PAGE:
Last Sunday Haitians went to the polls in their first free elections and named as president Jean-Bertrand Aristide . During Haiti's last attempt at democratic elections in 1987, more than 34 people died and voting was canceled. This time there was some violence and a woman was killed during a post-election celebration, but overall it was relatively peaceful. During the election, several thousand people from around the world and from different walks of life went to Haiti as election observers. Huell Howser, producer/host of "Videolog" on KCET-TV, was one of the observers. He filed this report for The Times.
I had to step around two hogs rooting in a huge pile of garbage and then walk down a dark alley filled with flies.
But once I turned the corner in this slum of Port-au-Prince, what I saw was worth it: Lines of Haitians voting for the first time.
This whole adventure started last week with a phone call from Rep. David Dreier (R-La Verne), who asked if I'd like to be part of an international observer delegation for the upcoming Haitian elections. I didn't know how they were picked, but I remembered seeing election observers before on the news. I also was up enough on world events to know that Haiti has had more than its share of problems over the years--especially when it comes to politics. But, I felt honored to have been asked, and instinctively said yes. Two days later, I found myself on a plane headed for this little Caribbean island republic, not sure what was going to happen, but ready for anything.
Well, I didn't have to wait long. When you step off the plane at Port-au-Prince, you're stepping into a world--a Third World--that literally envelopes you with sensuousness. I'm not talking about sipping a cool drink by a cool pool. This is no Club Med.
This is a country described as American by geography, French by language and African by tradition. A country still largely rural, illiterate and poor. A country which lays rightful claim to being the second oldest independent state in this hemisphere, but whose political past has been anything but democratic. A country that for a long time was ruled absolutely by the dictator Duvalier family and their dreaded private army, the Tontons Macoutes.
But now the Haitians wanted to forget about Papa Doc and Baby Doc. They wanted free, fair and open elections where the government would be chosen by ballots, not bullets. In October, more than 80% of the eligible voters had registered and now it was time to put up or shut up.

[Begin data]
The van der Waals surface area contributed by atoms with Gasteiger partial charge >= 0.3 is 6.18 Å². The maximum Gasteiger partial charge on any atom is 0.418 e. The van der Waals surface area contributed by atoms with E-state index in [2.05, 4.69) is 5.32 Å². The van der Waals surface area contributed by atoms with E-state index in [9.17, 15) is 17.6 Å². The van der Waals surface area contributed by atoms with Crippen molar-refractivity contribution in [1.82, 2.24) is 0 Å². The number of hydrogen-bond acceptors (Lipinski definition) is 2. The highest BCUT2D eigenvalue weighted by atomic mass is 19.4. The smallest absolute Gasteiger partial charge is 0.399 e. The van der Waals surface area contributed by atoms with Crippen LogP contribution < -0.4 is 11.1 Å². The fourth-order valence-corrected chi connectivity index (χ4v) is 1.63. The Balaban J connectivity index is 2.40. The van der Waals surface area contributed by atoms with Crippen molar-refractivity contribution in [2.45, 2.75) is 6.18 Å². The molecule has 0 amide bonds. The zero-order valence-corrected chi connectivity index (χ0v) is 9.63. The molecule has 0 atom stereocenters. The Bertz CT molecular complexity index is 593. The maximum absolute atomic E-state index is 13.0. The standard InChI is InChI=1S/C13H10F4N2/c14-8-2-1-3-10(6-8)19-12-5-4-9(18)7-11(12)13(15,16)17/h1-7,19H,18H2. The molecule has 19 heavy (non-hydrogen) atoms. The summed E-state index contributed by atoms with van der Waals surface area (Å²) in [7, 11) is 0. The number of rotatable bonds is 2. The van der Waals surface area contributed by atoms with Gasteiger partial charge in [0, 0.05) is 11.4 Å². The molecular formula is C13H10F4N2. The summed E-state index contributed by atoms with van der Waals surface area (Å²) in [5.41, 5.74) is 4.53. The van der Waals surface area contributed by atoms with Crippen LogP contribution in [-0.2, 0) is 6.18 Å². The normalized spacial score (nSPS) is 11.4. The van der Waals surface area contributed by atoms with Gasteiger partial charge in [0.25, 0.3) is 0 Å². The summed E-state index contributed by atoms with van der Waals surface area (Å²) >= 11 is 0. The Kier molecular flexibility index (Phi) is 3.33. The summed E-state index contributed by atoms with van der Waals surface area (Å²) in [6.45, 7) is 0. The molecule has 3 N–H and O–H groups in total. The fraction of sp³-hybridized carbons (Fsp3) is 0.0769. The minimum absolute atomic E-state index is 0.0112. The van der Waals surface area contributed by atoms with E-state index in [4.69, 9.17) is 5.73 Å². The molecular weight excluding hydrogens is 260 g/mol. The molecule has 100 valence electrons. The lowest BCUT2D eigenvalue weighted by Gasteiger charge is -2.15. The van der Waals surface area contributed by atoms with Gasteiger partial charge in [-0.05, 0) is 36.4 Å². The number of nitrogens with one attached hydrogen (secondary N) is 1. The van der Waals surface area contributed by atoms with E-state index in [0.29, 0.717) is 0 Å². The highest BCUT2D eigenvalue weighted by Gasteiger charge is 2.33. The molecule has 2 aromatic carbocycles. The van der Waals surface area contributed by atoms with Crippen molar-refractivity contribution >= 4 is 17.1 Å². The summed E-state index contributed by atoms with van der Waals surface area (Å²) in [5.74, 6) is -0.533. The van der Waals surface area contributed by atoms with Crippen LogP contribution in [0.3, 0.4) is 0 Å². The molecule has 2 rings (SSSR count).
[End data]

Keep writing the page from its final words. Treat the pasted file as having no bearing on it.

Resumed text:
Would there be violence? Would the mere threat of violence keep people away? Would the government even allow the elections to take place? All of these were very real questions as we awoke at 4:30 on Election Morning and prepared to spread out across the country to observe the unfolding drama.
I had done my homework. I'd attended all the briefings by the U.S. State Department officials, the U.S. Embassy officials, the Haitian election officials and had read my briefing book from cover to cover. I knew the names of the players and the rules of the game. I knew that all the observers had been invited by the Haitian government to watch the process and to report any irregularities. Our special badges allowed us access to any voting area, but only as an observer, not as an actual official.
Being "briefed" was one thing; what I witnessed firsthand was another.
I had been assigned to one of the slums of Port-au-Prince. Even now, it is very hard for me to explain how I felt when I first saw the lines. The lines that stretched around city blocks and out into the dusty streets. The lines that were so tightly packed that you couldn't see daylight through them. Lines containing 18-year-olds voting for the first time and 80-year-olds voting for the first time. Lines full of people dressed in their Sunday best. Lines that formed hours before the polls opened at 6 a.m. Some polling places were as much as eight hours late in opening because of a lack of ballot materials. But during all those hours, the lines didn't budge. No one left.
Port-au-Prince has some of the worst slums in the world, and on Election Day those slums had the longest, straightest lines. Lines filled with people imbued with a sense of dignity and determination to stand--however long--and be counted. You could see it in their eyes. You could feel it. It was like that all day, all over the country.
And after they voted and had their thumbs dipped in bright purple ink by election officials to show that they had voted, they proudly displayed their thumbs as a symbol to family and friends.